U.S. Base Oil Price Report


Just when most participants thought 2018 was a wrap, and no major changes would take place until the New Year got underway, Ergon announced a price reduction for its naphthenic base oils, effective Dec. 31.

Ergon communicated that it was lowering the price of all viscosities by 15 cents per gallon in the North American market.

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No other price adjustments emerged by press time, as Jan. 1 was a holiday and a majority of companies were closed for business.

On the paraffinic side, the market saw the year out with a mixed bag of uncertainties, including wavering demand, growing supply, and volatile crude oil and feedstock values, making it difficult to predict price trends for the new year.

While these conditions are not completely uncommon during the last few weeks of a given year, and have characterized the market in Decembers past, this time they composed a different picture from the one observed the previous year, when the market was still recovering from output disruptions caused by severe weather, and was struggling with steep production costs.

At the end of 2017, the United States base oil industry was dealing with product tightness caused by the unexpected plant outages along the Gulf Coast in the aftermath of Hurricane Harvey’s devastation. This situation, together with hefty crude oil and raw material costs, led to posted price increases as soon as 2018 started, with initiatives emerging in mid-January.

This year, the situation appeared to be poles apart, in that base stock supply was considered ample to cover requirements, while crude oil prices have tumbled from the high levels observed earlier in the year and remained quite volatile.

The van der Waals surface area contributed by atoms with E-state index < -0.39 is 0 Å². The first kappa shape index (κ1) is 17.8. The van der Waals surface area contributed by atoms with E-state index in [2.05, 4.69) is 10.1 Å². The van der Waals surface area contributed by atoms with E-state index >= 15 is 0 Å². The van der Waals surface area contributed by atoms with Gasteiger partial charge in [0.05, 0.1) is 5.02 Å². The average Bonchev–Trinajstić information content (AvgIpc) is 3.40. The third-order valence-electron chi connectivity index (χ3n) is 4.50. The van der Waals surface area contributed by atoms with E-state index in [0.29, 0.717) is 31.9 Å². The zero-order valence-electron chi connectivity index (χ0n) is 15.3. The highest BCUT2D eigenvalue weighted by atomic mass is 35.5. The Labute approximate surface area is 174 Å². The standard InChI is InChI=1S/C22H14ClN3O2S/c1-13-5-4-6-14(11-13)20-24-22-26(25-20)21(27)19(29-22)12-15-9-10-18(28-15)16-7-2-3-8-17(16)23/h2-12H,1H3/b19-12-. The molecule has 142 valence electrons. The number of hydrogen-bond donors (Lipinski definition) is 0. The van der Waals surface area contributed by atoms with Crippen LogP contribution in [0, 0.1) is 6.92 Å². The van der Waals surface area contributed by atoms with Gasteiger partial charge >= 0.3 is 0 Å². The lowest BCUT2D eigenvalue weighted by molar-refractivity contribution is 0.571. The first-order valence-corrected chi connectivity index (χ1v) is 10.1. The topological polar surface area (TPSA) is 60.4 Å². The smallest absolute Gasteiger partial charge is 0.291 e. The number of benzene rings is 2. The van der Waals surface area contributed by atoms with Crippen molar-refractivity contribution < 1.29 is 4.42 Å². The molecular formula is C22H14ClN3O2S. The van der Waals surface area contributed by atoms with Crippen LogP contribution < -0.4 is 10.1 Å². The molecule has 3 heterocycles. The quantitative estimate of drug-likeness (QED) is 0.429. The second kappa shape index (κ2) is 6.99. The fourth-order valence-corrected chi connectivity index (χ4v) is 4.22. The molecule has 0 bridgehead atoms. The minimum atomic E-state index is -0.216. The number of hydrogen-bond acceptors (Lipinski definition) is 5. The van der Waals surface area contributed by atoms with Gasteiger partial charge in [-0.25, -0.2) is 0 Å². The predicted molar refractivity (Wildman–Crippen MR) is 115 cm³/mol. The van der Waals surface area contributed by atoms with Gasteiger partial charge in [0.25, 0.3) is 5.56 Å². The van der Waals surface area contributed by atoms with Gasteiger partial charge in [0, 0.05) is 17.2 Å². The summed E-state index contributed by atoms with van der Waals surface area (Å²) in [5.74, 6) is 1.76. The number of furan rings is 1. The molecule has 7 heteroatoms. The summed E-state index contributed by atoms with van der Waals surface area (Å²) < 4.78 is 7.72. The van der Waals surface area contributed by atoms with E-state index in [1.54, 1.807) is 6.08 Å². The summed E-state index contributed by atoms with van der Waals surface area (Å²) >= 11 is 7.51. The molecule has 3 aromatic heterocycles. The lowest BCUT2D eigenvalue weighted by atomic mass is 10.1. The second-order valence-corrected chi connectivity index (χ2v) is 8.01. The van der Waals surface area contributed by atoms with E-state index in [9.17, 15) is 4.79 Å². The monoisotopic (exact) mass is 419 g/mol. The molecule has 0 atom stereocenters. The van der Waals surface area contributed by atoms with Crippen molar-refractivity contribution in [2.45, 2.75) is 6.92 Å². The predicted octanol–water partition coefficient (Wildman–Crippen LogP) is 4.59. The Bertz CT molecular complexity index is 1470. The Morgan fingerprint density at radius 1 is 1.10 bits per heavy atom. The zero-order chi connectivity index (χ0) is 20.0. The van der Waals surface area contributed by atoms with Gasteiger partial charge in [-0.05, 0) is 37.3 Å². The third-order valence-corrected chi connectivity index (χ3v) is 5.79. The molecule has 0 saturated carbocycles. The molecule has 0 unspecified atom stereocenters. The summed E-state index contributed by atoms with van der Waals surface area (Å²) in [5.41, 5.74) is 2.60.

The softening fundamentals spurred two separate rounds of posted price decreases for a number of paraffinic grades between mid-November and mid-December, and a decrease for the naphthenic base oils.

Despite these two decreases, most paraffinic base oil prices ended the year at higher levels than a year ago. This was partly attributed to up-and-down crude oil values and production costs throughout 2018, which led to three rounds of posted price increases between January and May, one decrease in August, one increase in late September through early October, and the two decreases between November and December mentioned above.

For instance, this week, the Group II price range for the 100-110 viscosity grade was reported in a range of $2.34-3.31 per gallon, depending on the producer, averaging $3.04/gal among the five producers posting prices for this particular cut. It is worth mentioning that Motiva’s posted prices have not shown significant fluctuation during the year and values have remained much lower than other Group II producers’ postings, leading to a wider price range.

By comparison, the Group II 100-110N cut ended 2017 within a spread of $2.37-$2.91/gal, averaging $2.67/gal among the six producers that were posting prices on Dec. 20, 2017 (Flint Hills Resources has since exited the base oils market, while Phillips 66 is currently posting under the Excel Paralubes brand).

Meanwhile, during the last week of Dec. 2017, West Texas Intermediate crude oil values were hovering near $57 per barrel, whereas futures are trading close to $45 per barrel this week.

Oil futures showed slight swings at the start of the week, but both WTI and Brent posted gains on the final trading day of 2018.

However, WTI was on track for a yearly loss of 25 percent, while Brent was down 20 percent since Jan. 1.

WTI February futures settled at $45.41 per barrel on the CME/Nymex on Dec. 31, down 81 cents/bbl from $46.22/bbl on Dec. 26 (there was no trading on Dec. 25 due to the Christmas holiday and on Jan. 1 due to the New Year’s holiday).

Brent futures for March delivery closed at $53.80/bbl on the CME on Dec. 31, and had settled at $54.47/bbl for Feb. futures on Dec. 26.

Light Louisiana Sweet crude wholesale spot prices settled at $49.95/bbl on Dec. 28, compared to $48.98/bbl on Dec. 27, according to the EIA.

Low sulfur and high sulfur vacuum gas oil were both at Feb. WTI plus $14.75/bbl ($60.16/bbl) on Dec. 31. By comparison, low sulfur VGO was at $61.22/bbl and high sulfur VGO at $61.22/bbl on Dec. 26, according to data published by PetroChemWire.

Historic U.S. posted base oil prices and WTI and Brent crude spot prices are available for purchase inExcel format.

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Base Oil Pricing Report    Base Stocks    Other